Monday, July 30, 2007

Could the MIracle Have Begun?

The official Kilobunny, courtesy of Jennifer:

I don't want to jinx myself by prematurely pronouncing myself improved, but to hell with superstition.

On Saturday, July 28, I did not cry. I have not wept since. I have experienced hope. I have experienced pleasure.

At Kathleen's suggestion, with the small checks I recently earned for my poems, I treated myself today to an outlandish shirt, part of the Wrangler "Silver" series--a western shirt with faux pearl snaps, black with maroon and truly silver pinstripes--shimmering silver from some special thread. A shirt fit for a manic.

I shall wear it when performing. My next gig is at "Art in the Gardens" in the Botanical Gardens of Fort Bragg, August 11. Any locals should be sure to come as it is a grand party.

Just before midnight on July 27, an old friend and bass-playing band mate of mind called to say, "I love you, monkey." We have a long history of monkey speak. He's even crazier than I am. So we talked monkey-crazy for a while and I explained to him my ongoing plight. The next morning his brother, an old guitar-playing band mate of mine, called as well and was in good spirits. I hadn't heard from either in a long time. Coincidental conversations? Or was the universe winking at me?

The period of time for which I've been taking a full dose of the new medications I suggested to my psychiatrist is now about two weeks, exactly the amount of time one would expect before a response. Am I finally coming out of the woods when I was neck-deep in bear shit? After 16 fucking fucking fucking months, am I going to make it this time and finally feel like Thomas the Tank, "a useful engine?" As Captain Picard says, "Make it so." Please make it so. I will of course let you know if my euthymia holds.

Do you know how long it's been since I had a feeling of hope? A feeling that I am not entirely worthless and that my life may not have been entirely wasted? To not fear every phone call, to not perceive every detail of existence as an inscrutable, Sisiphyean boulder to push?

BTW, the Zyprexa, like the Seroquel, made me no better, perhaps worse. All it did was ratchet up my melancholic seizures to later, because I slept later. So instead of falling apart into hopeless tears at first at 11 AM each day, I would instead begin disintegrating at 2 PM. It fooled me early on the first day after a dose before I realized the new pattern. Sneaky, sneaky chemicals.

Cross your fingers and pray, chant, or meditate for me, send flaming arrows of good karma my way. If my mood holds you'll be treated to a different kind of subject matter, though naturally my readership will decline, since nothing sells like misery. I don't mean this as a criticism but a simple acknowledgment of human nature. Thank you all for sticking with me.

1 Kilobunny!

Craig Erick

Thursday, July 26, 2007

Black Bile and Toss-Offs

Here's a cross section from a liver containing black and green bile:

As you know, the ancients blamed melancholy on an overabundance of one of the four humors, namely black bile. I'm sure my liver looks worse.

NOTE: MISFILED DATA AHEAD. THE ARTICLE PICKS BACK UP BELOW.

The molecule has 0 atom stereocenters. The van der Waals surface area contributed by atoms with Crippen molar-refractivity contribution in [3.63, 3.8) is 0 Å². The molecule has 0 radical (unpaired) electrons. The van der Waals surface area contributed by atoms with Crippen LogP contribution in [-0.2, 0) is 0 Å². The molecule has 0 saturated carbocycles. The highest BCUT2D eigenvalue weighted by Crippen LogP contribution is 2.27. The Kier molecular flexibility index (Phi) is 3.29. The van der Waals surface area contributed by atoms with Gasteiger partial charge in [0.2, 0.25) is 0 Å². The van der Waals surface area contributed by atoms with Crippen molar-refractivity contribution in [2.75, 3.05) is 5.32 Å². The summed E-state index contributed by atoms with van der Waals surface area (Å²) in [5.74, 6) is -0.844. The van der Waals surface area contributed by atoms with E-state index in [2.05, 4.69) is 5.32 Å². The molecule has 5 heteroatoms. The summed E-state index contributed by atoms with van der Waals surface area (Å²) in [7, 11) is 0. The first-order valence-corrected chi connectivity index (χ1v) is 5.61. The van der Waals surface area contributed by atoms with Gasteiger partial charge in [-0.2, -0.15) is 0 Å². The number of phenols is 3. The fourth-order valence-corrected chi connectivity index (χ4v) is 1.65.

Home internet service has been cut off for now, so I may be blogging more infrequently. If we do get it restored, it will only be dial-up, where there is enough time to commit suicide between downloads, and where such waiting may indeed drive one to suicide.

I woke up today at 1:30 PM due to a new antipsychotic I initiated (Zyprexa), though my shrink wanted me to wait a week. I couldn’t bear to wait. I’ve been so discouraged I’ve begun to think of depression as a condition not an illness. At the end of July I will have matched my longest depression of 1982, 16 months. That one was cut short by electroconvulsive therapy, thankfully, something unavailable to me now because I make too much for the government to help me but not enough to afford health insurance. I should apply for SSI but am told the process is so time-consuming that I had thought I would be out of this depression before Medicare would pay for ECT. 16 months later that appears as a very bad idea, but there is also a strong pride within me that would refuse government help. As a former taxpayer that is also bad thinking.

This depression has not been as intense as the 1982-83 depression, mainly because at 52 I have a foundation of knowledge that gives me hope beyond my present symptoms. It doesn’t make the pain less painful, just less final. But the idea that depression could be my life condition does scare me. (Here I would normally begin to weep but the Zyprexa has the upper hand.) Also, as those of you know who have followed my journey, I have had brief spells of euthymia during this depression, only to have them crushed. In my worst depression there was no relief whatsoever before Ben Franklin flew a kite from my head.

Imagine that your brain was your liver and you had Hepatitis C. Or say you were a kidney that needed dialysis but couldn’t afford it, or a hip joint whose pain no cane could ameliorate but without funds to be replaced. These are metaphors to help explain manic-depression to those who don’t suffer it.